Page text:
I recommend that you write in Polish — I did so using Google Translate — and use the same method to understand their reply. It’s not ideal but it was good enough for both sides to understand what was being sought. 

Their email address is:
 
Archiwum Państwowe w Kaliszu
sekretariat@...

Best of luck,

Miriam Bulwar David-Hay,
Raanana, Israel.

Professional journalist, writer, editor, proofreader.
Professional translator (Hebrew/Yiddish to English).
Certified guide, Yad Vashem Holocaust Memorial and Museum.
Email: miriambdh@...

Researching: BULWA/BULWAR (Rawa Mazowiecka, Lodz, Paris); FRENKIEL/FRENKEL, FERLIPTER/VERLIEBTER (Belz); KALUSZYNER, KUSMIERSKI, KASZKIET, KUZKA, JABLONKA, RZETELNY, WROBEL (Kaluszyn, Lodz); KRYSKA/KRYSZKA, CHABIELSKI/HABELSKI (Sieradz, Lodz); LICHTENSZTAJN (Kiernozia, Wyszogrod, Lodz); ROZENBERG (Przedborz, Lodz); WAKS (Nowe Miasto nad Pilica, Lodz); PELCMAN, STORCZ (Rawa Mazowiecka); SOBEL (Paris); SAPIR/SZAFIR (Wyszogrod).  


Re: Meanings of Polish Last Names #names #poland

Miriam Bulwar David-Hay
 

Arnold,

The YIVO Encyclopedia online has an excellent article on Jewish personal and family names in Eastern Europe:

https://yivoencyclopedia.org/article.aspx/names_and_naming

JewishGen too has a number of info files on names:

https://www.jewishgen.org/infofiles/

The ANU Museum in Israel (formerly Beit Hatfutsot) has a long article about Jewish family names and a database into which you can enter names and see information  about them:

https://www.anumuseum.org.il/databases/family-names/jewish-family-names-introduction/


And of course there are Dr. Alexander Beider’s comprehensive books on names in various regions, which are not online but which you could perhaps find in a library or for sale.

The above sources should answer most if not all of your questions.

All the best, 

Miriam Bulwar David-Hay,
Raanana, Israel.
Professional journalist, writer, editor, proofreader.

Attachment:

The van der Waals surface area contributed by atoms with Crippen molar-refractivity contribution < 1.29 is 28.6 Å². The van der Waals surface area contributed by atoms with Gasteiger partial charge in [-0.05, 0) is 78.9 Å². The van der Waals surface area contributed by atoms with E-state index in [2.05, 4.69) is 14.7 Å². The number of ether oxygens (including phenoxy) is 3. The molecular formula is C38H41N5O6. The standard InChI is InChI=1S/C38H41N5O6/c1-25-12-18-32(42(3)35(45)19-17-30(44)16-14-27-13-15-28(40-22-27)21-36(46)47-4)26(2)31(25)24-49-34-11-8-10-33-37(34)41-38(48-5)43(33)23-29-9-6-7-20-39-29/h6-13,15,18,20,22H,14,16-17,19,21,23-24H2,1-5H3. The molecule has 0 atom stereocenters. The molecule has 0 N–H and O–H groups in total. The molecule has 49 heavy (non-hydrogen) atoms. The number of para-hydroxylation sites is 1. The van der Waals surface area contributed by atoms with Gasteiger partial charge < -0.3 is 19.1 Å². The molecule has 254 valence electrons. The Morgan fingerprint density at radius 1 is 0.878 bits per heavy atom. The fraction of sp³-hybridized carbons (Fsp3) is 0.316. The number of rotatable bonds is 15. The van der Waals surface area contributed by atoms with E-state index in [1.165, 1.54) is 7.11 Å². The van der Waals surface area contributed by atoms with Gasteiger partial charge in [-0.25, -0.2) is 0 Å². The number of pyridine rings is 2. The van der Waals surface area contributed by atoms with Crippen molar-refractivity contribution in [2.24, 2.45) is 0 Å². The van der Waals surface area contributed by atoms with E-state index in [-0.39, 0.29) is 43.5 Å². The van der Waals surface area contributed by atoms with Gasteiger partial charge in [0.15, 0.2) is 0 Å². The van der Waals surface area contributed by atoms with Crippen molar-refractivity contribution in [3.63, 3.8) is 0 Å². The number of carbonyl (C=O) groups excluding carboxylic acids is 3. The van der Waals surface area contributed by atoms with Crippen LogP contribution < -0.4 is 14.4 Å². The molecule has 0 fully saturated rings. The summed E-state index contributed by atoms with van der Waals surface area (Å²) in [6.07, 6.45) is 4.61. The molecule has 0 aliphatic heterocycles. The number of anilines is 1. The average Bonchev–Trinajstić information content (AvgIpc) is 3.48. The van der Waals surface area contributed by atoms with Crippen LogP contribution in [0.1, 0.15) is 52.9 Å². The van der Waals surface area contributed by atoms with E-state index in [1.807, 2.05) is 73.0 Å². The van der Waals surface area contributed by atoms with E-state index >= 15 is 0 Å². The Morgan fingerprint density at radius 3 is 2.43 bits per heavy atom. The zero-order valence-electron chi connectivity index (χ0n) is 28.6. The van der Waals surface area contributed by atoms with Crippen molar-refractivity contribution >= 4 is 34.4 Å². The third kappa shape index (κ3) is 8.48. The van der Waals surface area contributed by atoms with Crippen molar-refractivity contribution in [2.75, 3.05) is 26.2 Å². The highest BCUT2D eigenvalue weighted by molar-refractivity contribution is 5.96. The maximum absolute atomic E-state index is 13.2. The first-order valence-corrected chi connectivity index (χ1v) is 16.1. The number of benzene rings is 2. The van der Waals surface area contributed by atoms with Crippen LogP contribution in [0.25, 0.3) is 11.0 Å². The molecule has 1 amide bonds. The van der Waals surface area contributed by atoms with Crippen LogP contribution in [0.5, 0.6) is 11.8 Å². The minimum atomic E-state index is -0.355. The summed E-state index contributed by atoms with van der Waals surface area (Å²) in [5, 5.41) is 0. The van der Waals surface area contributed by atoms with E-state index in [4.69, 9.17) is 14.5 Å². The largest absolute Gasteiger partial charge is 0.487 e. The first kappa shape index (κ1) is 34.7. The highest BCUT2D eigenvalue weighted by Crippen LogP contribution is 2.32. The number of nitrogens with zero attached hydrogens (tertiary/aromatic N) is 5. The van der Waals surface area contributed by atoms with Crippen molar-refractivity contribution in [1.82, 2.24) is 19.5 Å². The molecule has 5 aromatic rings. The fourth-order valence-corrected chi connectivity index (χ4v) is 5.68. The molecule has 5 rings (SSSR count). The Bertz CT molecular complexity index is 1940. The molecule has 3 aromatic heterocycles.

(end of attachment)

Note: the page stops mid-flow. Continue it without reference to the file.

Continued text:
Professional translator (Hebrew/Yiddish to English).
Certified guide, Yad Vashem Holocaust Memorial and Museum.
Email: miriambdh@...

Researching: BULWA/BULWAR (Rawa Mazowiecka, Lodz, Paris); FRENKIEL/FRENKEL, FERLIPTER/VERLIEBTER (Belz); KALUSZYNER, KUSMIERSKI, KASZKIET, KUZKA, JABLONKA, RZETELNY, WROBEL (Kaluszyn, Lodz); KRYSKA/KRYSZKA, CHABIELSKI/HABELSKI (Sieradz, Lodz); LICHTENSZTAJN (Kiernozia, Wyszogrod, Lodz); ROZENBERG (Przedborz, Lodz); WAKS (Nowe Miasto nad Pilica, Lodz); PELCMAN, STORCZ (Rawa Mazowiecka); SOBEL (Paris); SAPIR/SZAFIR (Wyszogrod).  


Re: What is this name? #names

Marcel Apsel
 

Dosza and Galia Schneider

 

Marcel Apsel

Antwerpen, Belgium




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Is anyone researching the Jews of Golub? #poland #general

janicemsj@...
 

JewishGen requires that people who enter names into Family Finder use the current name for the towns they are researching, no matter what period that research is in.  The current name is Golub Dobrzyn, and therefore that is what each of those 76 entries must list for the town.  It is possible that some of them are researching Golub Dobrzyn, some Golub, and some Dobrzyn.  The only way to know what period and which town(s) they are researching is to contact each person.
 
Janice M. Sellers
Gresham, Oregon
GORODETSKY (Kamenets Podolsky and Orinin, Podolia, Russian Empire [Ukraine]; Kishinev, Bessarabia, Russian Empire [Moldova])
BRAININ (Kreuzburg, Courland, Russian Empire [Krustpils, Latvia])
NOWICKI (Porozowo, Grodno gubernia, Russian Empire [Belarus])
MECKLER/MEKLER (Kamenets Litovsk, Grodno gubernia, Russian Empire [Belarus])


On Sun, Sep 12, 2021 at 12:19 AM David Lewin <david@...> wrote:
> Sadly no.   Each of the 76 FamilyFinders entries refers to "Golub Dobrzyn".     I am here specifically interested in Golub - in other words pre 1920 - and thus the the exclusion of Dobrzyn
>
> At 21:23 11/09/2021, Gary Mokotoff wrote:
> Go to the JewishGen Family Finder. ( https://www.jewishgen.org/jgff/jgffweb.asp) It identifies 76 people researching families from Golub.

--
Everything turns out all right in the end. If it's not all right, it's not the end.


Is anyone researching the Jews of Golub? #poland #general

David Lewin
 

There is a further mix up in Stanley Diamond's posting (below) which I would like to clarify.

My words "requires a subscription" which Mr Diamond seems to have taken as a critique of JRI-Poland, had - as far as I know - nothing whatever to do with JRI-Poland.

My response, in fact -, quoted the message from Barbara Rice to which I was responding.  Barbara Rice had very kindly referred me to  https://www.slideshare.net/gosiaa_g/timeline-history-of-golub-dobrzy .   It is that site, slideshare.net, which requires a subscription, and not JRI-Poland   

Is there, in fact, a connection between JRI-Poland and slideshare.net?

I dearly miss the failure of our "modern" Jewishgen to automatically carry forward a posting to which one responds. So often I read a response in a jewishgen posting which to me is meaningless because I have no idea to what earlier message  the item refers.

David Lewin


At 17:59 11/09/2021, Stanley Diamond via groups.jewishgen.org wrote:
In response to the misleading post immediately below, I would like to clarify the possibility